What Does It Mean to Have Respite?

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oxygen-masks-aircraft_readyWhat does ‘respite’ mean and what does it have to do with you? Well, a good way to look at respite provisions is to think about the last time you flew somewhere. Do you listen to the safety instructions from the flight crew? An emergency on board an aircraft where the cabin’s pressure is lost will mean you’ll have an oxygen mask deploy right smack dab in your face; startling to be sure.  If you listened before the aircraft left the ground, did you hear them tell you to put the oxygen mask on yourself and then help others?

Safety in the Air

After seven years working for a legacy airline I never saw the O2 masks drop down, but if I’d had one of my kids with me during an inflight emergency then I’d have to be sure I didn’t pass out from lack of oxygen, mask on me first, so I could help them. YOU do not want to ‘pass out’ when caring for your special person, either!

What IS Respite?

The fact of the matter is that if you are not able to take care of yourself while caring for your loved one, stress levels can go out the roof. Do you have the opportunity to…

• Rest
• Take care of personal matters, like your own doctor appointments
• Enjoy some personal time or some quiet time, maybe to just be alone to read
• Take a break from the 24/7 needs of your disabled child
• Are you and your mate getting uninterrupted face time

The reality is that having support services in place should be something you secure before you get worn out. This support is called “respite” and its function is to care for the needs of the caregivers.

Everyone Benefits

What some families experience is that the other members, like the other kids in the family, get lost in the shuffle of daily needs, especially if our loved one is medically fragile. The teenager may not have a parent present enough to teach him to drive, or your adolescent may suddenly find herself in the wrong company or be doing too much ‘social networking’ and be at risk for an online predator. If you are present for the special needs person and trying not to be absent to other family members, your “emotional tank” is at risk of running dry.

Nothing can be more unsettling than to have other’s needs be continually pushed to the back burner because your hectic schedule with therapists and doctors consumes your week. And other family members, while they know and recognize why things are the way they are and that they are certainly loved, still may feel a sort of emptiness from lack of attention to their needs. Arranging for respite services can mean you have not just time to recharge your emotions but that you can ‘be there’ for those other kids too, and for your husband or wife.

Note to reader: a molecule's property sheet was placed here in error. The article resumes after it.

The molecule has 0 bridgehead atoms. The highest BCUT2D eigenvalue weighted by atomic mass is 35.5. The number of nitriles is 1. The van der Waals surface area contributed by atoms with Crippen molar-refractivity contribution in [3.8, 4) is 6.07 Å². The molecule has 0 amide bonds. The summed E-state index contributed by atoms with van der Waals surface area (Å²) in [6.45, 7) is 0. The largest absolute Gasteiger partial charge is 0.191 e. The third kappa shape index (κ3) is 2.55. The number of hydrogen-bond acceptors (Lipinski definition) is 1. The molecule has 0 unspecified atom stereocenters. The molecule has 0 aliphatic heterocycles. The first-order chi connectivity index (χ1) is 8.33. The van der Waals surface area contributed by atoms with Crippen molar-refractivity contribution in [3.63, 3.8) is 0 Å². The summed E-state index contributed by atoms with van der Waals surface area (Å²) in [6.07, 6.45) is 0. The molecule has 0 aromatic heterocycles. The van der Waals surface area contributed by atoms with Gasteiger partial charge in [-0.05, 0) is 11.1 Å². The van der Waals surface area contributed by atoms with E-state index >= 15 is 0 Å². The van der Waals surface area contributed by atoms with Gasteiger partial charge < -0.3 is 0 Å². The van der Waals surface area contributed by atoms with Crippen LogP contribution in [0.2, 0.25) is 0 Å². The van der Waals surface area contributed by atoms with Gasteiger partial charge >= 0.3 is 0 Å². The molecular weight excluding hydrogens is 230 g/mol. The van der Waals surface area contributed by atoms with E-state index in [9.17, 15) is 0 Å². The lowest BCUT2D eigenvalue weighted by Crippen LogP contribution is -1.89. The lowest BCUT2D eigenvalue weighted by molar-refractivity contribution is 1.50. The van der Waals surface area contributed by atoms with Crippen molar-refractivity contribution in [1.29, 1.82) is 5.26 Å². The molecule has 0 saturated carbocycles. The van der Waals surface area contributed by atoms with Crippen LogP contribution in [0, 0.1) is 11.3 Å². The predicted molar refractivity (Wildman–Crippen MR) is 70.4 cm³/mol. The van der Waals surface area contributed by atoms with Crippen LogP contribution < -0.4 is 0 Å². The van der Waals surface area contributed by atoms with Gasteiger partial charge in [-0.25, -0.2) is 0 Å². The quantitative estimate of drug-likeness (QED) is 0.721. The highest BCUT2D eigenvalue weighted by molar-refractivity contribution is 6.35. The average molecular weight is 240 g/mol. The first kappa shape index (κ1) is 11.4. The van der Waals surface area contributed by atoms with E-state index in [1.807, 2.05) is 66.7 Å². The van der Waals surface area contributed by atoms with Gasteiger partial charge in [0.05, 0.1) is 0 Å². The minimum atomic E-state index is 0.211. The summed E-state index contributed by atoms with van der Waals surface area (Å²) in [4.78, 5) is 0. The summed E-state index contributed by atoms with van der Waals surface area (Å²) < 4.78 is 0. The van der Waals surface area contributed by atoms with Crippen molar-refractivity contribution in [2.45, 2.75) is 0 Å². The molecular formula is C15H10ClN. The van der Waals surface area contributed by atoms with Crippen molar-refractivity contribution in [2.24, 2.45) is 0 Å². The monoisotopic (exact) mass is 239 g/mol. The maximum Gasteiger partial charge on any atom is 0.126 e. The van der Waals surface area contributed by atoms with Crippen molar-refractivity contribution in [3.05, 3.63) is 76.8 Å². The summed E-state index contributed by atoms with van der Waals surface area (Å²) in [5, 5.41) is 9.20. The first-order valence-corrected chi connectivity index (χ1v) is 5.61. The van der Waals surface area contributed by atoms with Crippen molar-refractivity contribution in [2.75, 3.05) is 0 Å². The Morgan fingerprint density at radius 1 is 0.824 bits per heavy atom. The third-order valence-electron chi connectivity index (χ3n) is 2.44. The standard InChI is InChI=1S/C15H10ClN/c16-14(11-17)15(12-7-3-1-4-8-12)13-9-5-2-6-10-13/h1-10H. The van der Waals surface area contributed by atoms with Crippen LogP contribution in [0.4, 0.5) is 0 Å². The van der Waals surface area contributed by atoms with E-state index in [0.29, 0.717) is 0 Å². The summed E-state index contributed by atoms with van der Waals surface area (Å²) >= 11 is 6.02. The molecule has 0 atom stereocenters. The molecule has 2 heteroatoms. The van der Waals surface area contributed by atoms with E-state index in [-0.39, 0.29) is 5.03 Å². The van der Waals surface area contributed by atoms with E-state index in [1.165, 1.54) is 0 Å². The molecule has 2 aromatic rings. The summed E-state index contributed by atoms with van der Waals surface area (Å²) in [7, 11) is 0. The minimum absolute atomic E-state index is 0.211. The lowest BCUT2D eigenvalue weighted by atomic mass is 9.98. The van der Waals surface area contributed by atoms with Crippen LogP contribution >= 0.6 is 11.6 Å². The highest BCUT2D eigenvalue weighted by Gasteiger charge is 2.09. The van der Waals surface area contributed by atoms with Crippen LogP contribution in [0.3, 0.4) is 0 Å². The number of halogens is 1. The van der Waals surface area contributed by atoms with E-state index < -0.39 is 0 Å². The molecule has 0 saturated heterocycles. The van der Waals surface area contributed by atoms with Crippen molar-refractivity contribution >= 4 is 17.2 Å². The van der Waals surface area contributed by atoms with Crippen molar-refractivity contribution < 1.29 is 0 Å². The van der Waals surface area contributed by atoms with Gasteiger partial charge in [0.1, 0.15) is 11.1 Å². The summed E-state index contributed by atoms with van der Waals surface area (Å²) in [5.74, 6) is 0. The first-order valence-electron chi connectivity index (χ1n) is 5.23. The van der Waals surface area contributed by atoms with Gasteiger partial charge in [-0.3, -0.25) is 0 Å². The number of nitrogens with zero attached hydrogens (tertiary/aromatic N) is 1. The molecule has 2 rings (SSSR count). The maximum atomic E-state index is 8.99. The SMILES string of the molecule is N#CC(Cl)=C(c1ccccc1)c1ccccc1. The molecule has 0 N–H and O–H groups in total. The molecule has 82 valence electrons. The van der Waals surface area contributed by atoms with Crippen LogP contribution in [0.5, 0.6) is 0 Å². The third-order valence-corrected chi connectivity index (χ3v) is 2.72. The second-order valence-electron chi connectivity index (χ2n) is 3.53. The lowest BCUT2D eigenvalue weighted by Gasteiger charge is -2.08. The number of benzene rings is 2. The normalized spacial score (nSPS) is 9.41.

My ‘Run Down’ Experience

I know when I’m exhausted then my patience gets pretty thin. Not one good thing comes out of these stressful responses to overload.

• I have felt demoralized when I snap at someone, or forget to make the teenager’s dentist appointment, or angrily respond to that repetitive question one more time
• I feel the pressure build inside of me, can you?
• I’ve begun to recognize the switch to my mental and emotional overload.   Do you?
• I have felt overwhelmed from time to time rather than calm and collected.

And the respite provisions have helped me capture those out of sync moments and regain my balance.

Another Way to Think of Respite

Consider what Nancy Olson, R.N., President of the Respite Care Association of Wisconsin, said about RESPITE. She created this and it is well spoken because respite is more than giving yourself a break it is:

Relaxation.       Gives families peace of mind, helps them to relax, and renews their humor and energy;
Enjoyment.      Allows families to enjoy favorite pastimes and pursue new interests and activities;
Stability.            Improves the family’s ability to cope with the daily responsibilities and maintain stability during crisis;
Preservation.  Helps preserve the family unit, lessens pressures leading to out-of-home placement, divorce, abuse and neglect;
Involvement.   Allows families time off to become involved in community activities and to feel less isolated;
Time off            Allows a family to take that much needed vacation, spend time together, or time alone;
Enrichment   Makes it possible for family members to establish individual identities & to enrich growth and development.

Respite is a wonderful gift that will help you to maintain balance in your life and that of your family.
And you know what…it will enrich your special needs child too because they will be socially engaging with others in a safe, non-threatening environment, their own home.
Here is another resource that can help you begin to dig for that treasure of a respite provider:
http://archrespite.org/state-respite-coalitions

 

US airways plane on water

So rather than being here…

 

 

 

we can be here…flying off into the sunset, a good ending because we arranged for respite services and we can be and do better for ourselves and our loved ones.

  aircraft into the sunset

 

Please feel free to comment below or if you’d like to email me with questions I will answer you as quickly as I can.   Here is my email:  linda@specialneedsadvocatepower.com

I hope you found this helpful.

2 Responses to “What Does It Mean to Have Respite?

  • What a revolutionary way of looking at the word respite! Loved the article:)

    • admin

      Hello Mahevash. So glad you dropped in and found an article to “love” 🙂 I am very blessed to have great respite services. They do help us to maintain balance in a week that can sometimes be chaotic.

      I appreciate you sharing your thoughts and hope the information can benefit you and those you love.

      Linda

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